order on eBay.
swap the two wires on two breakers and see if the failure follows the
wire swap or follows the breaker. it is only two screws for heaven's
sake. If you do need a new breaker, take your old one with you to
make sure you get exactly the same shape/mounting,. Every
manufacturer has many various breakers, they change from time to time
due to NEC changes and apparently identical breakers may in fact not
be identical. The store should be able to cross-reference from your
defective breaker to current production if you need a new one. You
don't say how old the breakers are..
In many cases a breaker of a different brand will work just fine.
It will not pass an electrical inspection, at least not here, because the
breakers and the box are rated based on a single brand.
Sometimes the rating standard is exactly the same and it would pass, but the
inspectors take the easy way out. I sorta understand that. Inspecting each
breaker's ratings would be a PITA.
If it looks the same, mounts the same, has the same amperage and fits the
hole in the cover most likely you will be safe using it.
Specific to tandem breakers is the lockout method that prevents too many of
them being in the same box. It might be a hook or nubs on the side. Best
thing is to take the old one with you to the BORG and find an exact match
based on physical size and amps. The local Lowes carries CH breakers, the
Murrys and some of the GE as well as the Homeline are about the same.
There are some really old CH ones that are no longer made. That panel
should be replaced completely as it was recalled.
Please come visit http://www.househomerepair.com
There is one exception to another brand of breaker in a panel failing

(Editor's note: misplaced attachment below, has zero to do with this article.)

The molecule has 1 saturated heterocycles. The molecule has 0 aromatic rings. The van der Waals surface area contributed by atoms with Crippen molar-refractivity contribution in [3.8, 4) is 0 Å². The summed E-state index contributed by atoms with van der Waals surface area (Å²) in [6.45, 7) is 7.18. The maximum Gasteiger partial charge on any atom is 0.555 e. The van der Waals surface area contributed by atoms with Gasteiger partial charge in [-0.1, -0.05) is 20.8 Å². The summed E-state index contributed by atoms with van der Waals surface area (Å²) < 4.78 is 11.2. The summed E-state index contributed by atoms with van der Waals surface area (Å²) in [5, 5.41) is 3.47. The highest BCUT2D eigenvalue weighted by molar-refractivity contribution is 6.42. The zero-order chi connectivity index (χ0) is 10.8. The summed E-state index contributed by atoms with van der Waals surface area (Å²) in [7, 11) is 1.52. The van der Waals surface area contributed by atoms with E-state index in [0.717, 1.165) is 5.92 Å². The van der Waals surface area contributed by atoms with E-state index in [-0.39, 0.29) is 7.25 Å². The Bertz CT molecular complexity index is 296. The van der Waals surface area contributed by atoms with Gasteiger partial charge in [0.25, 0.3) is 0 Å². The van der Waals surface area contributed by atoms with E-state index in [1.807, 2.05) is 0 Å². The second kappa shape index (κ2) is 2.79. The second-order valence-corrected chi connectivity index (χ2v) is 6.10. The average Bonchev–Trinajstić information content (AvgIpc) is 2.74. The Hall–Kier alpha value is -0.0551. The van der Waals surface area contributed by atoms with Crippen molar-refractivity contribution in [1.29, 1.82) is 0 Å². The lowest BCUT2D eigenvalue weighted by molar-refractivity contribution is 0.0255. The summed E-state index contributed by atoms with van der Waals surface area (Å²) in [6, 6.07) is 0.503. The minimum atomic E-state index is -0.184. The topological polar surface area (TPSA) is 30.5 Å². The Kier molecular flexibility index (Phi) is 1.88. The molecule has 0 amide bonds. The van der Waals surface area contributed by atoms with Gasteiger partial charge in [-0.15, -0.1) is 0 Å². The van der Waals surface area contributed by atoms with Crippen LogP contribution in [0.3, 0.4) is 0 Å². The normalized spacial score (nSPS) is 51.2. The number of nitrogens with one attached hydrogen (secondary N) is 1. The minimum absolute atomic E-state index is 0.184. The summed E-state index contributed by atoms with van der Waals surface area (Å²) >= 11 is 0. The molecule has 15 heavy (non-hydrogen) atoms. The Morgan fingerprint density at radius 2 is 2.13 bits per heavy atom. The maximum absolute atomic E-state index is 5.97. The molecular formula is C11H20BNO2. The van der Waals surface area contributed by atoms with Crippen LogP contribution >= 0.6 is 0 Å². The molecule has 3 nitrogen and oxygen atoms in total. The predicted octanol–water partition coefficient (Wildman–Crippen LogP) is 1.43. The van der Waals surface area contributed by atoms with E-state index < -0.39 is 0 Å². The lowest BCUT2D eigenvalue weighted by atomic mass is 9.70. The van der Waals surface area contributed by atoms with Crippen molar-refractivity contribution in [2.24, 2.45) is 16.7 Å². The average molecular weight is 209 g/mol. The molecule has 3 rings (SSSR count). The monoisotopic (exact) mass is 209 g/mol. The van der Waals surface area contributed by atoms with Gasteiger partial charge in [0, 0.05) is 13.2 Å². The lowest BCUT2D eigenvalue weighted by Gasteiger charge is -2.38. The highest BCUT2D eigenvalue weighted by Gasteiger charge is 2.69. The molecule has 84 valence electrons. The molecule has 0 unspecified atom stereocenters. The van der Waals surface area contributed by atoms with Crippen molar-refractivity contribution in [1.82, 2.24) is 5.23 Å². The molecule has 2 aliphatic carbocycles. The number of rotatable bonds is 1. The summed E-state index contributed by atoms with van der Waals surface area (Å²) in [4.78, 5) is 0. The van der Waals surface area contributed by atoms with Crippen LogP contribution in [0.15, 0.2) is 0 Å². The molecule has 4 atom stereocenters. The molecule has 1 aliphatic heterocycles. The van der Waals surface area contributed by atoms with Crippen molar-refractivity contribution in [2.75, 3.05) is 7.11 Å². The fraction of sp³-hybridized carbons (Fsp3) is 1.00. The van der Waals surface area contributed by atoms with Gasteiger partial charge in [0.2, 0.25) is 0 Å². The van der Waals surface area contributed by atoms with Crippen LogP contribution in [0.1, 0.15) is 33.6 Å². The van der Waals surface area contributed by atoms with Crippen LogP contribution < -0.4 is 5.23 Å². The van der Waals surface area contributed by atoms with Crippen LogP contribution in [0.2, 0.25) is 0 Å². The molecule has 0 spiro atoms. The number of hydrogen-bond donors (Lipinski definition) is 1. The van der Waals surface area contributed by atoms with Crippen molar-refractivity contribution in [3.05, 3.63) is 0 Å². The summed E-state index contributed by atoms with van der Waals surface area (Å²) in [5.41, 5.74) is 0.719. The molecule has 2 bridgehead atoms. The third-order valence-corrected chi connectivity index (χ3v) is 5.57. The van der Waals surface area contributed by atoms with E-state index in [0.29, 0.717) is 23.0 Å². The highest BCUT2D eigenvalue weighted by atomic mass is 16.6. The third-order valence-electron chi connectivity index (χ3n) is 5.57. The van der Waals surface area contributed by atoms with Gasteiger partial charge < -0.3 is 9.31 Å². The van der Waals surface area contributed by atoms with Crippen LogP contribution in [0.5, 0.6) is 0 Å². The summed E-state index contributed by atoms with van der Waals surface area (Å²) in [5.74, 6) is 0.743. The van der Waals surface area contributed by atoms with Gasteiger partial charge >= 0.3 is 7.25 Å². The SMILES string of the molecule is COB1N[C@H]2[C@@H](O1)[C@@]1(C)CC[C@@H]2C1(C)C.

electrical inspection. Underwriters Recognized (UR) breakers will
pass inspection if the inspector is competent. The UR mark means that
Underwriters Laboratories has Recognized that breaker as suitable for
use in a panel of another brand and that it will meet the minimum
standards for that size and type of breaker in that use. At one time
Thomas & Betts made several such breakers but I don't believe that
they still do.
There is an exception to the breaker of a different manufacturer not
passing electrical inspection. If the breaker of a different
manufacturer is Classified for use in that panel board it will pass
inspection if the inspector is competent.
[QUOTE]98. Classified and Listed Compatibility List - A circuit
breaker that is both Classified and
Listed is marked on the side with the statement:
"This circuit breaker is Listed for use in circuit breaker enclosures
and panelboards intended and
marked for its use. This circuit breaker is Classified for use, where
the available short-circuit current
is 10 kA, 120/240 V ac or less, in the compatible panelboards shown in
Publication No. ______
provided with this circuit breaker. When used as a Classified circuit
breaker, do not use in
equipment connected to circuits having an available system short-
circuit current in excess of 10 kA,
120/240 V ac. If additional information is necessary, contact
[Classified circuit breaker
As one example many of the Cutler Hammer breakers are Classified for
use in other manufacturers panels.
the situation is a home not commercial, it's not MY home.
the breaker in question that trips from time to time feeds the gas
furnace, nothing else
when I go to check things out, I can start and stop the furnace and
blower many times and the breaker doesn't trip. I don't see anything
out of sorts in the furnace. No wires rubbing on sheet metal etc. I
have some experience with things electrical.
A week or so goes by and the breaker will have tripped.
The breaker may be getting old and tripping on the start up surge of
The panal has Square D dual style breakers. Its been that way since
the house was built.
Throwing a "new" ebay breaker in there to see what happens is the
easiest as long as its <$10 or so.
So I sould have asked two questions?
1) Will a Cuttler Hammer Breaker FIT and WORK in a Sqaure D panal?
2) Is it legal?